Face it: we’re living in a Golden Age of RPG’s. There are systems to fit every genre, every group, and every personal preference; there are story-telling systems, rules-light systems, crunch-heavy systems, you name it, it’s probably available on Drive-Thru RPG.
But if you’re like me, you play with people who don’t have time to learn a new ruleset when they want to changes games. Sometimes you want to take a break from casting magic missile at kobolds and pilot a big, stompy robot on the battlefields of the 31st century (who am I kidding, we all want to pilot big stompy robots). But who wants to spend the $35 on books and hours of learning new mechanics?
I’m here to tell you, brothers and sisters, you don’t have to! There is another way, a way that incorporates flexibility as its core tenet, a way with a motto of “Fast! Furious! Fun!” It’s called Savage Worlds, and it is ready to be your lifelong friend.
Savage Worlds was originally intended to emulate 1930’s pulp action/adventure plots, and is designed from the ground up to be fast, furious and fun. One very reasonably priced rulebook, clocking in at 191 pages for the softcover (that’s including the index and templates) and some dice, and you’re ready to play anything. New players can be up to speed in a matter of minutes.
I’m resisting the temptation to preach at length about the mechanics and crunchy bits, but here are four aspects of Savage Worlds that really stand out:
1. True Adaptability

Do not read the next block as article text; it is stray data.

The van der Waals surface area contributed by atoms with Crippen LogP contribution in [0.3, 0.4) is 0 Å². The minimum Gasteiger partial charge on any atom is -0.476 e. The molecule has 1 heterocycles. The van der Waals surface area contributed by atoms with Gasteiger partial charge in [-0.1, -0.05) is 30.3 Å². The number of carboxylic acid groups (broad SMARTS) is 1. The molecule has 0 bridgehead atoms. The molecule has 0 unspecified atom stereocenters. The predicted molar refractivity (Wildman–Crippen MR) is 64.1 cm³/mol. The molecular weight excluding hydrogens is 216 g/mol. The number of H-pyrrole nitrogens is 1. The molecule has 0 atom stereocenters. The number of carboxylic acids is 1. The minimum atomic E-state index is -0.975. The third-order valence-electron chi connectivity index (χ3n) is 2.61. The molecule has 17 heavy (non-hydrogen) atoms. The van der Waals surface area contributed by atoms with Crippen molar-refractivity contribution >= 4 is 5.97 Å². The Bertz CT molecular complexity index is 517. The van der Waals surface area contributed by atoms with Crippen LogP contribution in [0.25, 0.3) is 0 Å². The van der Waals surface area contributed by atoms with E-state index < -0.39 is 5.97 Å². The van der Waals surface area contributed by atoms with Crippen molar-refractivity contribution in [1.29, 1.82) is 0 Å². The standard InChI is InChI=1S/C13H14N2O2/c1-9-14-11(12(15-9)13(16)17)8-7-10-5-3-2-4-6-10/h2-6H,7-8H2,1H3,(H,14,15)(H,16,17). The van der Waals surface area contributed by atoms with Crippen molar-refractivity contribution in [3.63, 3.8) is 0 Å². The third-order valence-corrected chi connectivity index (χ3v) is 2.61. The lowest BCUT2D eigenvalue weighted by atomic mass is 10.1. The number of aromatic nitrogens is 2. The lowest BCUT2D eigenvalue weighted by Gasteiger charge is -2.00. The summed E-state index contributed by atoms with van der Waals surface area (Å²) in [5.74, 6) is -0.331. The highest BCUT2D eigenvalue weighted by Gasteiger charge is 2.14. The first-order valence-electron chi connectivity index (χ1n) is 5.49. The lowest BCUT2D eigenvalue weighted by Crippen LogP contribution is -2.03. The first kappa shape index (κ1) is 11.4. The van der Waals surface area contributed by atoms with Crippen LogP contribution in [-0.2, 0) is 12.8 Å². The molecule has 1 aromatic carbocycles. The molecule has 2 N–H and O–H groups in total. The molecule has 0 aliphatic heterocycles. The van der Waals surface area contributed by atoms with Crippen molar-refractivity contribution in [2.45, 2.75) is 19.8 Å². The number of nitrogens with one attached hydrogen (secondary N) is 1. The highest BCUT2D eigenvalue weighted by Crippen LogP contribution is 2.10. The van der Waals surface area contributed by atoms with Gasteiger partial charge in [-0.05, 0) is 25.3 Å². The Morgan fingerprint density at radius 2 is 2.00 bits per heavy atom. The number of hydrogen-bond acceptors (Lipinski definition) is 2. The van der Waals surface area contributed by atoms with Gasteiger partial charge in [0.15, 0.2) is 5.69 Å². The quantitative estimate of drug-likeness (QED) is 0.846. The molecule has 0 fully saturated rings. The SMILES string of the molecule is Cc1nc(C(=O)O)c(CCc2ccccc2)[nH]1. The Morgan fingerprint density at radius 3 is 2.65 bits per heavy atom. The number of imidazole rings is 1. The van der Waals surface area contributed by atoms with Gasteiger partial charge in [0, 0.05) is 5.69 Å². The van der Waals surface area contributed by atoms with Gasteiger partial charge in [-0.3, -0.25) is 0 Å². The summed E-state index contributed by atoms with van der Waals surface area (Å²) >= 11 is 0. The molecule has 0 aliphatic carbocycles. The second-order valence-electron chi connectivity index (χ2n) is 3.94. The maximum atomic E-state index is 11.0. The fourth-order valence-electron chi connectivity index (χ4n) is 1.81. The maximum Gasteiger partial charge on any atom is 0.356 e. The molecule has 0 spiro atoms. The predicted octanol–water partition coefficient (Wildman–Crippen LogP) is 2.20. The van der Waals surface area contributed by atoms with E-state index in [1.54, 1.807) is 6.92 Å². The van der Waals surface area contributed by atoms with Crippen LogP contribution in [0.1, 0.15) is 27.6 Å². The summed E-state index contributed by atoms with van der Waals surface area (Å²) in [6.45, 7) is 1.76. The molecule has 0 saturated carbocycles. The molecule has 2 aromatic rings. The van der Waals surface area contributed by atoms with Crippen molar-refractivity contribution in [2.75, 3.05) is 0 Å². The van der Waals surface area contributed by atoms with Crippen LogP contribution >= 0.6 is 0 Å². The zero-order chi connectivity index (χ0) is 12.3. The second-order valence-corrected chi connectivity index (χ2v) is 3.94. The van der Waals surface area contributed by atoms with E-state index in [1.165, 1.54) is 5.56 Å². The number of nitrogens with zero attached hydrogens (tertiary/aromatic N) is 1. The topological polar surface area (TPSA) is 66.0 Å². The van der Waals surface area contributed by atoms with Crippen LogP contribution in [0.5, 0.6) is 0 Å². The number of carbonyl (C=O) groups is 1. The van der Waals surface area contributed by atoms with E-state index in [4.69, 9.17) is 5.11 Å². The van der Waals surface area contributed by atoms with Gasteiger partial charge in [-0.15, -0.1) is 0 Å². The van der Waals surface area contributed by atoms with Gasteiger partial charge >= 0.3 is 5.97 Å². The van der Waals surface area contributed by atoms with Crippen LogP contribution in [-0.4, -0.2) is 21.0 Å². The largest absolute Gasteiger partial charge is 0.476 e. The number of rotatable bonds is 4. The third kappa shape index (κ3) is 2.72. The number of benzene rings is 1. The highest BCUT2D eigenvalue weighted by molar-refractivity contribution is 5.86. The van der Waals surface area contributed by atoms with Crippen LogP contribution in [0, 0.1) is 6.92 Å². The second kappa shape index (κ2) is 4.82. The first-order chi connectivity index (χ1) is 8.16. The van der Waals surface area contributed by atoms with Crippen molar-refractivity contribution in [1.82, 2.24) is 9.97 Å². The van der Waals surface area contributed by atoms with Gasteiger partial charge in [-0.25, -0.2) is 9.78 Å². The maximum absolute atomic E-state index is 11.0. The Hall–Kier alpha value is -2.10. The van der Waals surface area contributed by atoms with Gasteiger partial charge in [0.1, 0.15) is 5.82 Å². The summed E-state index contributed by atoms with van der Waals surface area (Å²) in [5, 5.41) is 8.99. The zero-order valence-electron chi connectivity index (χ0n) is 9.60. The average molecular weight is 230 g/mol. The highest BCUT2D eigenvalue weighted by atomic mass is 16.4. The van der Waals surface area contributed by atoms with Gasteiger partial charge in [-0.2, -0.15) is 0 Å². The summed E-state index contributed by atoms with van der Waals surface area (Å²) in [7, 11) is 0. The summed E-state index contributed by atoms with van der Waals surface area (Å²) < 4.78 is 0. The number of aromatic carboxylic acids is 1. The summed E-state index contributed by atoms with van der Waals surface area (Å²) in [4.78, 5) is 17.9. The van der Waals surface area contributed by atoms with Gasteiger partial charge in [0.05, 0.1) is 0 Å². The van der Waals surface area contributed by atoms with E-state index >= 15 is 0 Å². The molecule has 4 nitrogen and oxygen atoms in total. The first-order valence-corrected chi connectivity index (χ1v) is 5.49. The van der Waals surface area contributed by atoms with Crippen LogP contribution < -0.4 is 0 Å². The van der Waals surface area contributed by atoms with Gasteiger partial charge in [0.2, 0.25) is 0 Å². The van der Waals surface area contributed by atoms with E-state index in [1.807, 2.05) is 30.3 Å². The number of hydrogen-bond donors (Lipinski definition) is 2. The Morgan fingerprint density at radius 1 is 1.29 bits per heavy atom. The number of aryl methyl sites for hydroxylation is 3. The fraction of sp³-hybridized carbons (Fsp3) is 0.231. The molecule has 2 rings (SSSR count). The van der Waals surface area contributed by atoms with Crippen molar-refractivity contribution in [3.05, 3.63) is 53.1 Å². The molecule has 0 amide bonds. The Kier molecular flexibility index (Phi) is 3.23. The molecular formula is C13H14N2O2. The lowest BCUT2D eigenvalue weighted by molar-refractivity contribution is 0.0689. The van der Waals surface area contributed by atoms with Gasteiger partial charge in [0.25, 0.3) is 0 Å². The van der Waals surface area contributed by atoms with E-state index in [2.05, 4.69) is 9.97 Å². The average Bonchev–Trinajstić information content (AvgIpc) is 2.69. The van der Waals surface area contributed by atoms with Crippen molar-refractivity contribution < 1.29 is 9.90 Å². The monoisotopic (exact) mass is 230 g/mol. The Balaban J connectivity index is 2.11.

I remember playing GURPS back in the day, and had a lot of fun with it. But changing settings generally meant buying a splat book and learning new mechanics specific to that setting. Savage Worlds bypasses all that by presenting truly generic rules for character creation and play, without sacrificing flavor. Skills are generic: the Shooting skill, for example, can apply to a crossbow in a fantasy campaign, an AK-47 in a Weird Wars campaign, or a laser rifle in a space opera. The mechanics don’t really change, just how they’re applied. Powers and abilities like spells, psionics or super-powers, are all mechanically generic: the bolt power covers a wizard’s magic missile, a cleric’s smite or a Cyclops-style eye-blast. The base mechanics are the same. What differentiates them is the Trappings aspect. There are two pages of rules on how to add trappings to powers to make them stand out. Add the cold trapping to bolt and you have an Iceman superpower, or a winter-druid’s spell. Add the necromantic trapping, and it becomes a blast of withering, undead energy. It’s totally customizable, and it’s simple to mix and match to capture the flavor of whatever genre you are playing.